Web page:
So, nothing really earth shattering here, but I wanted to share my thoughts. Also, I find these kinds of topics hard to find out there in the interwebs. If you have any great articles around the topic please do share in the comments.

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Changing roles and focus – but not good bye

I’ve been presented with a great opportunity to work on the NeuronESB Team (www.neuronesb.com). I’ve always wanted to work on a product team – which is a big change from my work over the past 23+ years where my focus was on custom application development and related consulting. I’ve been on the Neuron team now since 1/5 and it has been a great experience.

So…what does this mean as far as my community activities? Candidly, I’ll be cutting that back quite a bit. I will try to get to 1 or 2 shows this year. If you follow me on Twitter, you began to see my travel schedule pick up. We’re not through February yet and I’ve already racked up 26K miles already. Given that trend, it doesn’t leave time for conferences – which is difficult because it means I won’t get to see good friends throughout the year. This is also a good thing as I’ve been speaking at shows, non-stop – for 6 years. Even without this job change, I was likely to cut back on the shows. It’s time for others to step up and share their knowledge with the community.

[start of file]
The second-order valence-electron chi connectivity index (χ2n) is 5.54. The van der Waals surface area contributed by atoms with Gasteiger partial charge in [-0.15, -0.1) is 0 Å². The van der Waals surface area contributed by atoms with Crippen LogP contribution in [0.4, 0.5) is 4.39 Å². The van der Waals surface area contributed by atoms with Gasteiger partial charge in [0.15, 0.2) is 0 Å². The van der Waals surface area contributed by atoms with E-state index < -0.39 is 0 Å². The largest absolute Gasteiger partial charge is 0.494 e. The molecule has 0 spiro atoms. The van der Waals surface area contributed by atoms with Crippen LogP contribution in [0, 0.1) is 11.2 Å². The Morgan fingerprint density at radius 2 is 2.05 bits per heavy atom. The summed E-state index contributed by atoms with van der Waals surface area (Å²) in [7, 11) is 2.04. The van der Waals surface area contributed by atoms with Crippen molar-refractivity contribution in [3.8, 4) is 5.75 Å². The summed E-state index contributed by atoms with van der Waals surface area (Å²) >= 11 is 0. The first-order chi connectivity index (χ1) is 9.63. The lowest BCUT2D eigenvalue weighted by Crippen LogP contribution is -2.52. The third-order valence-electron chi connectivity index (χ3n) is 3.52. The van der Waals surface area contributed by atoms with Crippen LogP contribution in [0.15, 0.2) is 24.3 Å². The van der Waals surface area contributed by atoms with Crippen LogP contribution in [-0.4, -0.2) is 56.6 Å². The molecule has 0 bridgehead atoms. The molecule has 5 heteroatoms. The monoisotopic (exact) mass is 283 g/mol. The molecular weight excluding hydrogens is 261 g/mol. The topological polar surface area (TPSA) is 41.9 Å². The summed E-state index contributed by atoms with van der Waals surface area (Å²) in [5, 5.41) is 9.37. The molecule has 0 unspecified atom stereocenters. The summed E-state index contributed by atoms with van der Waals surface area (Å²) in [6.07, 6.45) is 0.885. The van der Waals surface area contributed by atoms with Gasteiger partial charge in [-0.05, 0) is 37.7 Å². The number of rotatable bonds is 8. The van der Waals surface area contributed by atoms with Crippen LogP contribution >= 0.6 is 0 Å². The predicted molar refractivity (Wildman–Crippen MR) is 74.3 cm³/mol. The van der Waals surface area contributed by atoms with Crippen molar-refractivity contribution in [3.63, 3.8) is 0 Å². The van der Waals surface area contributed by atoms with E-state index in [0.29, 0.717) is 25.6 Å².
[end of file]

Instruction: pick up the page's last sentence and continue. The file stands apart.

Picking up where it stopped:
I’ll still continue to write for CODE Magazine and I will still continue to produce videos for WintellectNOW. I’ll do my best to support the Code Camps near me (Philly, NYC, Central Penn). With all of this travel, I may be in town for a user group and If possible and if you would like to have me, I’d love to speak at your group. I’ll post on Twitter my travel plans as they become known. Most of my contributions are going to be in the legal arena – specifically on open source and intellectual property as they relate to technologists, contracts, etc.

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Typescript Support in Atom Editor for Windows

Recently I was trying to get TypeScript support working inside the Atom editor on windows.

In my attempt to get things working I went to the Atom site and found the TypeScript package. Per the documentation I did ‘apm install typescript’. After about 15 seconds it appeared that I was good to go. Sadly this was not the case. When I opened Atom (by typing in atom on the cmd prompt) I would receive this error.

Because I like to follow directions I restarted Atom (again via the CMD prompt). Sadly I received the same error again… WTF.